This is a discussion of a non-“Free as in Freedom” popular culture franchise property with references to a part of that franchise behind a paywall. My discussion and conclusions are free, but nothing about the discussion or conclusions implies any attack on the ownership of the properties. All the big names are trademarks of the owners and so forth and everything here should be well within the bounds of Fair Use.
The project was outlined in this post, for those falling into this from somewhere else. In short, this is an attempt to use the details presented in Star Trek to assemble a view of what life looks like in the Federation.
This is neither recap nor review; those have both been done to death over fifty-plus years. It is a catalog of information we learn from each episode, though, so expect everything to be a potential “spoiler,” if that’s an irrational fear you have.
Rather than list every post in the series here, you can easily find them all on the startrek tag page.
The Lorelei Signal
This has always been a popular episode, and it’s easy to see why: It actually acknowledges Uhura as relevant to the crew. I like to imagine that a full-length episode would have done more with the all-woman rescue party than showing a quick diversity of faces.
You probably want to know that Lorelei or Loreley is a rock on the Rhine’s bank.
It’s relevant to this story’s title, because of Clemens Brentano’s 1801 Zu Bacharach am Rheine ballad, about “Lore Ley,” a woman accused of bewitching men and leading them to their deaths, ultimately dying when she falls from the Lorelei thinking that she saw her lover’s face in the river. Heinrich Heine adapted the idea for his 1824 poem Die Lorelei, who’s a siren or similar creature who lives on the Lorelei. The header image is a memorial to Heine.
Captain’s log, stardate 5483.7. The Enterprise is en route through an unfamiliar sector of space where a series of Earth Federation ships have disappeared mysteriously during the last a hundred and fifty years. Recent joint discussions with the Klingon and Romulan Empires have revealed that a starship has disappeared in this sector precisely every twenty-seven point three-four-six star years.
I’m going to be honest, here. We’ve seen so many episodes where the Enterprise goes chasing some ghost ship that nobody’s great-grandparents would be old enough to remember, that no more than five lost ships—27.346 into 150 is less than five and a half, so this would be the fifth or sixth incident, depending on how you round the fraction—across three governments seems minor.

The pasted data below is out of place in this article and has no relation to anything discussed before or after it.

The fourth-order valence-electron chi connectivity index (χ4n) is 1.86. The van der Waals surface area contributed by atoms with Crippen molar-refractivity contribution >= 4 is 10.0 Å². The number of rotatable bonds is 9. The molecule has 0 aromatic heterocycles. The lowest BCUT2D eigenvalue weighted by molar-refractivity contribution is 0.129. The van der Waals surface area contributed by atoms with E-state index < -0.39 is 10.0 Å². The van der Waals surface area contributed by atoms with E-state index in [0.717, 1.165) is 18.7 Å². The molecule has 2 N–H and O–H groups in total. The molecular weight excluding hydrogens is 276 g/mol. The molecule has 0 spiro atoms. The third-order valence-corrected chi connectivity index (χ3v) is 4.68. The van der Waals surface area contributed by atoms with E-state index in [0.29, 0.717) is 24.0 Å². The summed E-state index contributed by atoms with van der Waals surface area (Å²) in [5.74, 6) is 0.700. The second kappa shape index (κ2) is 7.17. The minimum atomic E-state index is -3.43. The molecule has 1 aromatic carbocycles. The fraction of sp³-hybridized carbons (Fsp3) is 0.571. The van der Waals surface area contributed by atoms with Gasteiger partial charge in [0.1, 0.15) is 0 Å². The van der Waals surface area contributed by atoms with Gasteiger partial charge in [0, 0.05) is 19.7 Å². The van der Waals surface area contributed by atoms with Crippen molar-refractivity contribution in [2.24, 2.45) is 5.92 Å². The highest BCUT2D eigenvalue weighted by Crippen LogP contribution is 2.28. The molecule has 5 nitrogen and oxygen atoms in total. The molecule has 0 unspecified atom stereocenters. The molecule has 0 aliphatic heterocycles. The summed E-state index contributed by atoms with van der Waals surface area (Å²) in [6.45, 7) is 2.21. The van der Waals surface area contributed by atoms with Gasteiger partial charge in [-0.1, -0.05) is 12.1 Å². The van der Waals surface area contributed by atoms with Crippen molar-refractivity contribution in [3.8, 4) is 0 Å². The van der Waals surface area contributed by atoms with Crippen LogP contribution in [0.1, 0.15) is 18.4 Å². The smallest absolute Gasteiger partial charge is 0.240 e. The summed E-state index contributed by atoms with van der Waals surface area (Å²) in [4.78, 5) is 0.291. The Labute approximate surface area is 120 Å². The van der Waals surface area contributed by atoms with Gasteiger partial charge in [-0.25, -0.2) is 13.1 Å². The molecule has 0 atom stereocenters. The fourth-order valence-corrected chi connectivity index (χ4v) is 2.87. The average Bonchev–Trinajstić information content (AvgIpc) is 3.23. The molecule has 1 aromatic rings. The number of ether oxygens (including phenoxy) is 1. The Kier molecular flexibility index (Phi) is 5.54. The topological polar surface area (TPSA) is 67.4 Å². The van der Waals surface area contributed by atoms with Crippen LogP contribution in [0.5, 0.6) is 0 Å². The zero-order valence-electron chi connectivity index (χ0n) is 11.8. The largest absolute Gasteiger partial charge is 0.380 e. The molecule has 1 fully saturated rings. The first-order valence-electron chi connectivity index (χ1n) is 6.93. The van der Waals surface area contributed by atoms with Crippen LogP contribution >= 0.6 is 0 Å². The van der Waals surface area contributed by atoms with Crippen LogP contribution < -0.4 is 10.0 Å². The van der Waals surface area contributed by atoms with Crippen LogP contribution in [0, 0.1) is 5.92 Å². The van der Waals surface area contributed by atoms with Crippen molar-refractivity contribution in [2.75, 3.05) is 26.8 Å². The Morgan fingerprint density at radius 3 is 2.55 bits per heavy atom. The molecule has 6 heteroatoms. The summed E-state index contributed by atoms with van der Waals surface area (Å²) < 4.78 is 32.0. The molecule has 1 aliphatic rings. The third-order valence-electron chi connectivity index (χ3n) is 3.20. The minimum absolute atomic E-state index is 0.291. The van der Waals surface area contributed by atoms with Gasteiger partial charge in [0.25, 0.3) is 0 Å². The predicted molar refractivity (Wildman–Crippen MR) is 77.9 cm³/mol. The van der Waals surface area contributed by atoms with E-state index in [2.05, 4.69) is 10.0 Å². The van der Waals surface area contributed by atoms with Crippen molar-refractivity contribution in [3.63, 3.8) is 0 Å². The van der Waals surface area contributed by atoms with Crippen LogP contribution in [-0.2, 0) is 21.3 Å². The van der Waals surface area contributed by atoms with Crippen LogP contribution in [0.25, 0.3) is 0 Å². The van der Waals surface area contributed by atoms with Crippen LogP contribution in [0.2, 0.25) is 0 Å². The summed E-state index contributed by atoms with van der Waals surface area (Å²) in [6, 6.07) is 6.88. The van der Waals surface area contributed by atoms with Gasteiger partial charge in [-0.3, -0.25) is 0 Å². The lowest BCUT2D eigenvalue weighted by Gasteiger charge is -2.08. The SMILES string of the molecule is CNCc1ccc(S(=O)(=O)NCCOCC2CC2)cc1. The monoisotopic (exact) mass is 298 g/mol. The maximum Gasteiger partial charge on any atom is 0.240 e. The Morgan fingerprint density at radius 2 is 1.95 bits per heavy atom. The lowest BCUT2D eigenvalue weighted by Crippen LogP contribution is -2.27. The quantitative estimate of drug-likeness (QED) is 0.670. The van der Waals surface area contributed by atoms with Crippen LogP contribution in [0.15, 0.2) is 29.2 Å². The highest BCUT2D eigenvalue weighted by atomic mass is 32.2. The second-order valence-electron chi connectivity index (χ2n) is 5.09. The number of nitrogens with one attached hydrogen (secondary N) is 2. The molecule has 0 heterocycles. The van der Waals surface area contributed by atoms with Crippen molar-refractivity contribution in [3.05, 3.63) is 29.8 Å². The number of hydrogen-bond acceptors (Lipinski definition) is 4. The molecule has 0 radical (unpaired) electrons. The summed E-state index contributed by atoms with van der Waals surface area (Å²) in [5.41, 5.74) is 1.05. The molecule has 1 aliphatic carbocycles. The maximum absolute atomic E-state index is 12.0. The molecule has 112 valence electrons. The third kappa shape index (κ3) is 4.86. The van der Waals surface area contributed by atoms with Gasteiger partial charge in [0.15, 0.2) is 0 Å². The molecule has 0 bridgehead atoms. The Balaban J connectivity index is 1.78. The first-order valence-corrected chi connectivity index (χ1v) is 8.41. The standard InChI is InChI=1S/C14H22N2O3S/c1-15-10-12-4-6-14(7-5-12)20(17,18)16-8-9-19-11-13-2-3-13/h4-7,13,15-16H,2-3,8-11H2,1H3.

Interestingly, though, the decimal implies that a “star year” is 360 days, since a thousandth of our year (365 or 365-and-a-quarter days) isn’t clean enough to be meaningful, with 346 thousandths of a year being 126 days, nine hours, two minutes, and nine and six-tenths seconds. By contrast, a year of 360 days comes to 124 days, thirteen hours, twenty-six minutes, and twenty-four seconds.
Now, there’s no reasonable reason that Starfleet should have this kind of precise view of the disappearances, since there’s (by definition) no way to know when a ship vanishes down to the second. It vanished, after all.
SPOCK: It is the Taurean system. A small star at the extreme edge of this sector.
I can’t find a reference to anything (except for a young basketball player) named Taurean, so I assume that this is a reference to the constellation Taurus, in an adjectival form.
SPOCK: Fascinating. Like a Vulcan marriage drum. I am experiencing audio-visual suggestion, Captain.
Vulcan weddings apparently include some ceremonial drumming.
MCCOY: First time I ever admired a body function.
…As if McCoy hasn’t established himself to be predatory for a long time before now.
MCCOY: Probably that nectar. It’s potent as Saurian brandy.
The implication is that Saurian brandy is especially intoxicating, that it’d be used as a point of comparison.
Also, the scene of Spock having some sort of panic attack because he can’t catch entertains me more than it probably should.
COMPUTER: Working. Probe directed at ship from planet surface is severely enervating to humanoid males. Exposure causes increasing weakness. Possibly to point of death.
Because Filmation has always operated on a small budget, you might notice the prominent recycling of voices, here. The computer and Davison are both clearly played by Nichelle Nichols, and most of the women on the planet are played by Majel Barrett.
SCOTT: Dwyres dirion o forynion…
Scott is singing Yr Hufen Melyn (“The Yellow Cream”), a Welsh song with lyrics adapted from a poem of the same name by Eifion Wyn.
MCCOY: Cortropine. Could help. It’s a strong stimulant.